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He Said, She Said Review Site


What He said:


There is an old urban legend about Mike Tyson getting into a fight – and losing – while in prison. I don’t know if this movie is trying to portray the story of that urban legend but the main character is definitely modeled after Tyson. Not long into the movie you quickly realize George “Iceman” Chambers is very obviously based on Mike Tyson. Much like Tyson, the Iceman (Ving Rhames) is sent to jail on a rape conviction. A crime he claims he did not commit. Like Tyson, he’s also the most known heavyweight fighter in the world and a former champion.

A major athlete like that going to prison is a story in and of itself, but when the very same prison is home of the “prison league champ” it gets people’s attention. Monroe Hutchen (Wesley Snipes) is the most popular fighter in this underground operation. Fighters from all over meet one another in the ring in this lax rules style, where prisoners, prison officials, and organized criminals all wager on the outcome of the fights. Monroe is a former up-and-coming fighter who was sent to prison over a decade ago, and has remained undefeated ever since.


Monroe and the Iceman couldn’t be any more different if they tried to be. Iceman has a huge ego. He’s the best in the world and he knows it. He also doesn’t care that he’s brand new to prison life, he comes in and makes waves almost immediately. Monroe is very quiet, enjoys being by himself, and seems to want to distance himself from his past. He may fight in the ring, but causes almost no trouble out of it.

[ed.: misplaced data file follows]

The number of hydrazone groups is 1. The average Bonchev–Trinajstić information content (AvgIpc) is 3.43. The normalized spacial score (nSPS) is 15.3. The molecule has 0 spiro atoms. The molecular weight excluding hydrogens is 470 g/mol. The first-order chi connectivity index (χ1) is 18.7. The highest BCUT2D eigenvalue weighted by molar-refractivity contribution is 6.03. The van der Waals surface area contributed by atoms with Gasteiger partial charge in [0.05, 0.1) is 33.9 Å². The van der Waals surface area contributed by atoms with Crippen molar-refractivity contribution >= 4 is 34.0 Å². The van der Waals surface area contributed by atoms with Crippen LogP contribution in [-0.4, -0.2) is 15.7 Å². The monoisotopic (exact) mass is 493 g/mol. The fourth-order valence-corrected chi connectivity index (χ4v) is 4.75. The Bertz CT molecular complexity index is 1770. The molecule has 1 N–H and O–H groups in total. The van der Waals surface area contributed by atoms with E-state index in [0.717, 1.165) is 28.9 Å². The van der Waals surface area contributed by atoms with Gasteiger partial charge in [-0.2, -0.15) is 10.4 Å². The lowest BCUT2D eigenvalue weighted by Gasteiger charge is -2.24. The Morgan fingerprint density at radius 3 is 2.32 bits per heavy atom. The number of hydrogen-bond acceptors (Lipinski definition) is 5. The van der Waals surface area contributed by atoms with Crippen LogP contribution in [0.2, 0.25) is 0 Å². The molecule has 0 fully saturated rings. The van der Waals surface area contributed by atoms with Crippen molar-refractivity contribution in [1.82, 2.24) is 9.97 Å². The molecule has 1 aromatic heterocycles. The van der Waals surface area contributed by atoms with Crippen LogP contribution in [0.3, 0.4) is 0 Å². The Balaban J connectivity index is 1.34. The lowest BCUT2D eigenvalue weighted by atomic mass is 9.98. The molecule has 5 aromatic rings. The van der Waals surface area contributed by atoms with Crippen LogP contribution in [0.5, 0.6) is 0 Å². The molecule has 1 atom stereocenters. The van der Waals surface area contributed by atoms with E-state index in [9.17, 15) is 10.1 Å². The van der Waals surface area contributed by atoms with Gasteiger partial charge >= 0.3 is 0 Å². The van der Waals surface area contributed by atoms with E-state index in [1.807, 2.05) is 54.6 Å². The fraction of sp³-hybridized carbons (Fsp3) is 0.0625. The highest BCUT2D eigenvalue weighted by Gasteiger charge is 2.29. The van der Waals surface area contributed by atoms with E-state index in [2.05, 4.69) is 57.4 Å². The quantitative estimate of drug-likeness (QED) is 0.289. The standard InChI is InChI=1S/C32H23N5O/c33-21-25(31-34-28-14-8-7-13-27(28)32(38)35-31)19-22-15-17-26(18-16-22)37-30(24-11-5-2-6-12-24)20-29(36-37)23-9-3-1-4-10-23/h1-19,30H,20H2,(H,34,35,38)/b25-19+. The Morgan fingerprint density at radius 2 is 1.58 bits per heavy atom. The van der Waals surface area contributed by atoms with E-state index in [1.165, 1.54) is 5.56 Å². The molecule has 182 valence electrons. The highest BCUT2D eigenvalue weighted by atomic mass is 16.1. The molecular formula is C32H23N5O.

Being a fan of action movies, I thought this sounded like an entertaining enough premise. Though I think the urban legend it is based on is likely bullshit, the idea of it still sounds fun. This is the kind of stuff movie fans dream of. The toughest professional fighter versus the toughest guy in the prison yard screams classic action flick. Two tough, vastly different, but deadly guys going at it one-on-on is the stuff action movie junkies dream of. I was primed and ready to like this movie.


The only problem is that I didn’t. The action wasn’t great, but it was passable. But what really took me out of the movie was the acting. There were several people whose performances I simply didn’t buy into. Wesley Snipes tried to be this quiet, wise, reformed kind of inmate. He did what he did accepts it and simply wants to move on from it. He just came off like he was doing an impression of some wise old convict who has learned from his past and is trying to make the best his life though. It didn’t seem authentic. Peter Faulk was laughable too, as the mafia guy and organizer of the prison fight league. Jon Seda was pretty bad as his sidekick too. He seemed like he was doped up half the time. There was a lot of cartoonish background characters too, played by hip-hop personalities such as Master P and Ed Lover. Not the good, funny, entertaining kind of cartoonish characters either. Oh, and Fisher Stevens, how could I forget about him. Who thought it was a good idea to have him play a white boy who thinks he’s one of the homes? His performance looked like it belonged in this movie. The only one I liked as Ving Rhames. He was one mean dude and the only one of the cast who was remotely believable.

Rating: Thumbs down.

This movie review was written for your reading pleasure on October 7, 2013.